There is some music that has an appeal that appeals to Americans and Europeans alike. And then there is music that doesn’t translate as well — for instance, French people don’t really get Bruce Springsteen, who is of course iconic in the United States. And then there is a sort of music that is very popular in Europe that we Americans just do not get. Even though it’s not really disco, we tend to call it Euro-disco.
In various forms, Euro-disco has existed since the mid ’60s: various dilutions of American dance music, played by competent, well meaning musicians who didn’t quite have the cultural sensibility that gave rise to the music and instead filtered it through a European aesthetic, thereby missing the point. It’s superficially elegant, a misunderstanding of its source, and thus somewhat comical to American ears. Like Retro Stefson is.
Retro Stefson plays typical Euro-disco: the slick kind of music that takes three different synthesizer players to make, combining modern r&b (without the soulfulness), denatured reggae sounds, piffly pop, toothless house music riffs, maybe a few bland references to African or Brazilian music. It is generic, quasi-sophisticated pop meant to be played in the background at trendy but mediocre bars and cafés from Lisbon to Helsinki. Even though it’s meant to signify a cosmopolitan attitude, to American ears, it sounds like the specialized music of an indigenous culture.
Of course, indigenous music can be great. But when the songwriting is weak and generic, there is no hope. Retro Stefson’s saving grace is its frontman, a charismatic and handsome fellow with a competent singing voice and a stage presence strong enough to inspire some whoops — both male and female — when he took off his jacket to reveal a well ironed white shirt and overalls. But when something like that is the highlight of the set, perhaps the music leaves something to be desired. Somewhere in Paris, though, there is a bar, full of people with nice haircuts and exotic drinks in their hands, that is just waiting for this music to surround it like blandly tasteful wallpaper.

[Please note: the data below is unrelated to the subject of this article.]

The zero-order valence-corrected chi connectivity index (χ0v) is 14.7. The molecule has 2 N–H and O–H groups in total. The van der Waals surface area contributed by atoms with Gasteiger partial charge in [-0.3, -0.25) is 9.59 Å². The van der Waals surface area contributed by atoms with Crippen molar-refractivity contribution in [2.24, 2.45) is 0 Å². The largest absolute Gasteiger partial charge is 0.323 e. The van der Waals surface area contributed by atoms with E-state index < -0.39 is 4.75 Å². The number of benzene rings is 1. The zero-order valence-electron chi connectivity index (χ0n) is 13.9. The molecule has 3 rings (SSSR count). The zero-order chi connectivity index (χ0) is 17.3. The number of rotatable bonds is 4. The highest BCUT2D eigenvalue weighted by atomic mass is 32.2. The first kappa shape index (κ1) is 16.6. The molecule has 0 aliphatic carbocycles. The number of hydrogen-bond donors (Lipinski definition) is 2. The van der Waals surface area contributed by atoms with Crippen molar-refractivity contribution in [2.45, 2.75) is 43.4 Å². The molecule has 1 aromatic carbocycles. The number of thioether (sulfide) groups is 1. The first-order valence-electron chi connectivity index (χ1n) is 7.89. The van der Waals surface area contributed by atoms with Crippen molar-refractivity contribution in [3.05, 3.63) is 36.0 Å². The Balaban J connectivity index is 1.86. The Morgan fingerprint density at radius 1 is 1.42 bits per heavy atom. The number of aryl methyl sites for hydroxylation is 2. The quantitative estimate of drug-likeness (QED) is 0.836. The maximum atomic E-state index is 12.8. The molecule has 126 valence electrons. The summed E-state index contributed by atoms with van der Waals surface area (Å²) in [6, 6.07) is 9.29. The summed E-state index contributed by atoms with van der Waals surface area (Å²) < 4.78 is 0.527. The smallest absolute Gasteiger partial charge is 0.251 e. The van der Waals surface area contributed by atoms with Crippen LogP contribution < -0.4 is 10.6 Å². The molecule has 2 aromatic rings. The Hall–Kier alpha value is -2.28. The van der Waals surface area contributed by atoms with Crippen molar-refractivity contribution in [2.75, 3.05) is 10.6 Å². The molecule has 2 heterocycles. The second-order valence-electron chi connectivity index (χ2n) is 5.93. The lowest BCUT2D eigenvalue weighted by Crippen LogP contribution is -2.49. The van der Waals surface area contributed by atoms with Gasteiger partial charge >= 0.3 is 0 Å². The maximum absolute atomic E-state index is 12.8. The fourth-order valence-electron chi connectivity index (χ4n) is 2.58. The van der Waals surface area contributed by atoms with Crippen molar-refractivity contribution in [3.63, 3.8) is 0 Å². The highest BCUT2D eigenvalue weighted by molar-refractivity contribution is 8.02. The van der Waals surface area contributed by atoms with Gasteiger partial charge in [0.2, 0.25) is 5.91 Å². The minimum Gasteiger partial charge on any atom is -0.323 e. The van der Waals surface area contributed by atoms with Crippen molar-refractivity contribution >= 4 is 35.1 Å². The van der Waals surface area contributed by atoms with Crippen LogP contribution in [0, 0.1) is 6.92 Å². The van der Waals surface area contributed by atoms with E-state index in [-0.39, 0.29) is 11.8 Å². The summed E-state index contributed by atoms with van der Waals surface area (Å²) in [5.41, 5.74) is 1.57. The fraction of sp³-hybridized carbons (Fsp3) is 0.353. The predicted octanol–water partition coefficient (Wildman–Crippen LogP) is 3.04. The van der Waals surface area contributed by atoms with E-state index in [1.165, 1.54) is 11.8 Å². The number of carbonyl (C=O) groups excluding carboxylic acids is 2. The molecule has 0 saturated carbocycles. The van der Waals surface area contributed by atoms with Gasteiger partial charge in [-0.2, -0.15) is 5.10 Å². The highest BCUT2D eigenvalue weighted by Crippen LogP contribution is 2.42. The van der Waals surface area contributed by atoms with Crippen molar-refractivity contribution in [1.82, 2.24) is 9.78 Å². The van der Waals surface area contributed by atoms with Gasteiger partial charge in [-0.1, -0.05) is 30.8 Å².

Wednesday was a cold day, gusty and overcast, rain and snow blowing in at a 45 degree angle. It was a raw day in late autumn that smacked you lightly in the face. And yet just after midnight, Emiliana Torrini brought a vivid taste of late spring to a packed Silfurberg room at the Harpa. It’s spring in Brazil right now; maybe she brought a little bit of that with her.
Torrini plays what I’d call adult pop — there are no hard edges, the rhythms sway with a gentle, sinuous swing, the sounds and chords are bright and upbeat, the emphasis is on melody and lyrics. Granted, she does occasionally fall back on a very tiresome trope of the genre, which is a sultry, quasi-samba beat with tremolo ’60s spy-movie guitar on top; this seems to signify louche sophistication in this genre, but it’s a cliché at this point. Other times, she infused this type of music with surprising new influences — there was, for instance, some Nick Drake lurking in several songs. Torrini is also blessed with an excellent band: the six musicians effortlessly played arrangements that not only set off the songs and Torrini’s voice, but conveyed an elegant sense of restraint and tastefulness.
The venue was packed all the way to the back and yet Torrini managed to convey a clear sense of intimacy; who knows how she did that. Maybe it was her frequent between-song banter — I don’t understand Icelandic, but her sweet nature transcended the language barrier and it was utterly charming.
Torrini pulls off another fascinating trick, which is to give the impression that she’s interpreting songs that she herself has written. It’s as if the songs have always existed and she is only making them her own. And maybe they have.